Jack Goes Boating in a Sea of Indie Rock—the Jack Goes Boating Soundtrack

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Inspiration can be drawn from many a place and it seems the creators of Jack Goes Boating have taken that ideal in producing this soundtrack. Following the path of main character Jack trapped in an aimless New York City life, the soundtrack serves as the introduction and musical explanation of his character.

Jack Goes Boating is a romantic comedy (note: I refuse to use the term dramedy) centering on Jack’s aspirations to work for the Metropolitan Transit Authority and his neurotic persona as a man half-heatedly attempting to grow dreadlocks with a burgeoning obsession to a particular reggae song I imagine to be either The Melodians ‘Rivers of Babylon’ or Darondo’s ‘Didn’t I’. Set in the dead of an east coast winter, Jack’s life revolves around his job as a limo driver and his relationship with fellow driver and friend Clyde and wife Lucy, epitomized by the instrumental arrangement ‘Snow’ by Evan Lurie. Jack begins a solitary man as addressed so beautifully by the Fleet Foxes’ ‘Oliver James’.  Echoing in its starkness, haunting in its stoicism, this song highlights the singularity of a life lived passively and without passion. However, with the repeating lines of ‘Oliver James/Lost in the rain/No longer’, the song teeters on the idea of hope and change for Jack, perhaps alluding to his future transformations. As life continues, Jack is set up with Connie, a woman who will eventually inspire Jack to learn to cook, pursue a new career and learn to swim, thus giving him the ability to take her on the romantic boat ride she wants. With this new found enthusiasm for romantic gestures, emotions and question obviously circle about not only Jack and Connie’s relationship, but of his friends Clyde and Lucy. No romance is guaranteed, and I suppose it can be the little efforts, the subtle surprises, that equate to a larger picture of a relationship being’ worth it’; therefore,  potentially the idea of going boating symbolizes the extent to which Jack will go for his relationship.  Either way, Bill Evans’ calming ‘Peace Piece’ definitely serves as a glistening nautical track of drama and pursuit to the inevitable thoughts and questions posed in each relationship—or potentially it is the illustrious finish of one man in a boat, as dictated by the cover of the soundtrack.

As much as I believe the soundtrack to echo the character in this movie, separately, it is a solid musical composition. It is sombre in its tone—which is probably akin to the tone of the movie—and the addition of such great bands as Cat Power, Fleet Foxes and Grizzly Bear is always welcomed; if there are three bands that know how to portray the musical idea of sombreness, these are some of the front runners. Also, the addition of DeVotchKa ‘Dearly Departed’ adds a humanistic touch of love lost and aching heartbreak that stagnant deep within the broken hearts of many a soul. The song is tearfully enjoyable and with lyrics ‘I know that you had no choice/I know it’s part of your therapy/I only wish I could be as strong as you’ , they absolutely rip one’s heart into two to be left to bleed and suffer on the cold, lonesome ground. I think this song is the best addition to the soundtrack as it is light and airy in its instrumentation, but critically serious and dramatic with its meaning, much the same as the movie’s surface compared to its underbelly.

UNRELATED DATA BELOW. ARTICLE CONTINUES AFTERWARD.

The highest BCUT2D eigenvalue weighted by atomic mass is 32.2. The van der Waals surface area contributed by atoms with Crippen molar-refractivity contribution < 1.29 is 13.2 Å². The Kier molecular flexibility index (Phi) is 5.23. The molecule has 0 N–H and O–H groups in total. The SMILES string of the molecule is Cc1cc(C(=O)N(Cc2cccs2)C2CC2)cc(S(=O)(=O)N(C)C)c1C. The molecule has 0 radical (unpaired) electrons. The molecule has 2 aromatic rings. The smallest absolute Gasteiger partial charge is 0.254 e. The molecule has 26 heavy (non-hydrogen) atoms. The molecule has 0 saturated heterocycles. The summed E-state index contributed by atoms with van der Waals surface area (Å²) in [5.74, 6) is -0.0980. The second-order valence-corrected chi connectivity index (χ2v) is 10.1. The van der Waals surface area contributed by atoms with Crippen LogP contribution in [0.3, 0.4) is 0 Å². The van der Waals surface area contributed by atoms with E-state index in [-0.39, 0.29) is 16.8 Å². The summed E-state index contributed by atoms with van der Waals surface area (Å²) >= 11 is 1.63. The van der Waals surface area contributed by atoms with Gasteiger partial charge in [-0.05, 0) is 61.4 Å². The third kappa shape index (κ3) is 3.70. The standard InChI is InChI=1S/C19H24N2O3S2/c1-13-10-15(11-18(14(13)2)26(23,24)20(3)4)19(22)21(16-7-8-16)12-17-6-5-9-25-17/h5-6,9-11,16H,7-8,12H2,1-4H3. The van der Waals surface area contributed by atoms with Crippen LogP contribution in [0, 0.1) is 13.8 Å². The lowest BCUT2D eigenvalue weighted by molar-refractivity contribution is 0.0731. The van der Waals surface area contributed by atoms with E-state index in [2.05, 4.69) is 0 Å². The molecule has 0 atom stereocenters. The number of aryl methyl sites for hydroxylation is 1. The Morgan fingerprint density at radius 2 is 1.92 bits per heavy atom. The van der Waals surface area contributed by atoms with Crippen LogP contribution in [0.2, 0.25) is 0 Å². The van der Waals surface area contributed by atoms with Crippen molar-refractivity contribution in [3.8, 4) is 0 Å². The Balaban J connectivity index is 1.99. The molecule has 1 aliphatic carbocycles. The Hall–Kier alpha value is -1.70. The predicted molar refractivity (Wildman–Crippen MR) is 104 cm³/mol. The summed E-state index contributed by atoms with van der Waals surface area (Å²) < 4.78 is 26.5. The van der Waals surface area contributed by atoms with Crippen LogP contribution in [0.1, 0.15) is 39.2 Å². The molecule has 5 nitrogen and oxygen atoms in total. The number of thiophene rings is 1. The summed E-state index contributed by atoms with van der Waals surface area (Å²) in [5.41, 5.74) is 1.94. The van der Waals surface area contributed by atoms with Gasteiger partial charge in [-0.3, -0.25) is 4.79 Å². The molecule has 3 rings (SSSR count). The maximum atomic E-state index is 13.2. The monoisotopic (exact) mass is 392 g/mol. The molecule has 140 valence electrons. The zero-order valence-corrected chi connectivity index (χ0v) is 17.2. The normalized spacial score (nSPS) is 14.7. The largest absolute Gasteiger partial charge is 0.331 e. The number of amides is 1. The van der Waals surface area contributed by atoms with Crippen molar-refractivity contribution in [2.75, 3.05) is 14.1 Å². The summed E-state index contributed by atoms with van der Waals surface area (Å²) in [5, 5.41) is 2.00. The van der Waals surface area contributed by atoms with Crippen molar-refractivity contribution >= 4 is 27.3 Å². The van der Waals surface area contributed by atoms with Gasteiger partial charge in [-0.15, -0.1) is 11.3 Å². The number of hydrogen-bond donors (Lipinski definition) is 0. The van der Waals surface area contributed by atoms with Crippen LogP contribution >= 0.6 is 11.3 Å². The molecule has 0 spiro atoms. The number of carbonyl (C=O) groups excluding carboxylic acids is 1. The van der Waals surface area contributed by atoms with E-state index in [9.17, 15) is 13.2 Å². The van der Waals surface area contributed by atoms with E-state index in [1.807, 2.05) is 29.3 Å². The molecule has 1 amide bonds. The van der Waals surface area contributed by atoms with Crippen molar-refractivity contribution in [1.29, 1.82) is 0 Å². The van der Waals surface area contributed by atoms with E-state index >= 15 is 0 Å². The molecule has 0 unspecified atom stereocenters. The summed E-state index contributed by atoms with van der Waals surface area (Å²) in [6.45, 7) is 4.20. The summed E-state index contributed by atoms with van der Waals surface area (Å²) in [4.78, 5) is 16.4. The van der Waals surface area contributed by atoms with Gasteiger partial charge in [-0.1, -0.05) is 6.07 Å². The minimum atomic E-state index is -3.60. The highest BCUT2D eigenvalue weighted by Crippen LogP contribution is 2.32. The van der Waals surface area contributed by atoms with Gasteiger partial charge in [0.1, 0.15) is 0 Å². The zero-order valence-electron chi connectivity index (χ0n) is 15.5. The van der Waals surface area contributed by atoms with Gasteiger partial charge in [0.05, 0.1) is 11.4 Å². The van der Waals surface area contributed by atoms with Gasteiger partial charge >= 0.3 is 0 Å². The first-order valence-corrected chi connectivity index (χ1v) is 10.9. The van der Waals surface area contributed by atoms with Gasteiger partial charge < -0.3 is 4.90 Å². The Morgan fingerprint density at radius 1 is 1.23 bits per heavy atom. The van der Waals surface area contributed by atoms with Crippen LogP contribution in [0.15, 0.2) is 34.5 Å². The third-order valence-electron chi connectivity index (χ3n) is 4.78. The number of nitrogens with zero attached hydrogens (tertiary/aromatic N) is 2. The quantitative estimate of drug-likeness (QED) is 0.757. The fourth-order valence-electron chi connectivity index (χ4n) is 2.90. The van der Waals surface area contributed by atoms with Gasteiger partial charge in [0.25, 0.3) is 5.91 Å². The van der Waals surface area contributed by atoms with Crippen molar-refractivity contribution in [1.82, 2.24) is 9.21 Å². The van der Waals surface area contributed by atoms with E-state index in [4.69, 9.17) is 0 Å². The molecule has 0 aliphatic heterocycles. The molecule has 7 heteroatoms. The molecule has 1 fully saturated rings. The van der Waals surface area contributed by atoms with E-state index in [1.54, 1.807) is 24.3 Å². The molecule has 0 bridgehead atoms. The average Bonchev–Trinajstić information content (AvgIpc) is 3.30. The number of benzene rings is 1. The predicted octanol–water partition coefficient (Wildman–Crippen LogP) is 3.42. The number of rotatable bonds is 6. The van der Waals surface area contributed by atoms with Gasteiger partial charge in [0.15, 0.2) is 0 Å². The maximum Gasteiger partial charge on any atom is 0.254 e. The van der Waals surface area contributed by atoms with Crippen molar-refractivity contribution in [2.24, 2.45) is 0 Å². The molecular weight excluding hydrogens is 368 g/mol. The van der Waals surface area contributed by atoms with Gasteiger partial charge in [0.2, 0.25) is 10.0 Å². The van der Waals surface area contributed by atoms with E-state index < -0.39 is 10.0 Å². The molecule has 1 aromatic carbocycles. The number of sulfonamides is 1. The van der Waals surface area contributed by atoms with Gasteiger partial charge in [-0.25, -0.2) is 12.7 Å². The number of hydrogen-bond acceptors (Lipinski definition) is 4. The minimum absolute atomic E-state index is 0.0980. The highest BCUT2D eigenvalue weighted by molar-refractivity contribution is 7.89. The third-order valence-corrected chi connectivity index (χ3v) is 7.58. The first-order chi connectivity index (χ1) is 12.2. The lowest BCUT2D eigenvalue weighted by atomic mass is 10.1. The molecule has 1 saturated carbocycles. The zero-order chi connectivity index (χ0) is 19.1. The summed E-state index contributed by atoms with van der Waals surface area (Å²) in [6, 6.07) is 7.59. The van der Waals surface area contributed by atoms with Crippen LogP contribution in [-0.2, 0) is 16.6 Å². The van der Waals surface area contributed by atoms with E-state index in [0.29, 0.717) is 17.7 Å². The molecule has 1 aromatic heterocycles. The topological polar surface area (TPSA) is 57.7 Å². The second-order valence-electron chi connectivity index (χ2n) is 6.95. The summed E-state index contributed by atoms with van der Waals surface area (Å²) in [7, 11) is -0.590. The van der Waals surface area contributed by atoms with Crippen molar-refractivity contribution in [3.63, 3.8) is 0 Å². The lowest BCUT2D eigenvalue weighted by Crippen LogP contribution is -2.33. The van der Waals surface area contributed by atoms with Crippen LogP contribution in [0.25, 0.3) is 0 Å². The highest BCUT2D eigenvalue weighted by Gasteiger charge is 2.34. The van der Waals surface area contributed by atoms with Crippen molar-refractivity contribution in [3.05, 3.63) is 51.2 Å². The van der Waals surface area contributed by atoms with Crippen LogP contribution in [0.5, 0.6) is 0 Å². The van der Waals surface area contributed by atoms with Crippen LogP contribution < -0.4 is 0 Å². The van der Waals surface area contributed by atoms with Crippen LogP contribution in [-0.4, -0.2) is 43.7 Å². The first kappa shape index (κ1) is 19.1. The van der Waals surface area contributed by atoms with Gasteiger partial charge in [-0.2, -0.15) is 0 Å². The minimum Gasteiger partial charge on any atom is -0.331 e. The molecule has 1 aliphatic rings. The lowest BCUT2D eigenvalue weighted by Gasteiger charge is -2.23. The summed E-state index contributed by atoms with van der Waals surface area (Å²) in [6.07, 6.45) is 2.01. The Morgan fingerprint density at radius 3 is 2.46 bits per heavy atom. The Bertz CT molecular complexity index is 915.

The excitement for this movie is ever increasing due to its critical praise, star-studded line up and the directorial debut of Phillip Seymour Hoffman. Added to that list is the compilation of one of the year’s best soundtracks and its subsequent touches of fragility, humanity and loss to this idea of love.

– Kaitlin McNabb

01. Oliver James – Fleet Foxes
02. All We Ask – Grizzly Bear
03. Rivers Of Babylon – The Melodians
04. Snow – Evan Lurie
05. Where Is My Love – Cat Power
06. Eat Yourself – Goldfrapp
07. White Winter Hymnal – Fleet Foxes
08. Didn’t I – Darondo
09. Dearly Departed – DeVotchKa
10. Hello, Young Lovers – Mel Torme
11. Overcome Me – Evan Lurie
12. Blue Moon – Dave’s True Story
13. Peace Piece – Bill Evans

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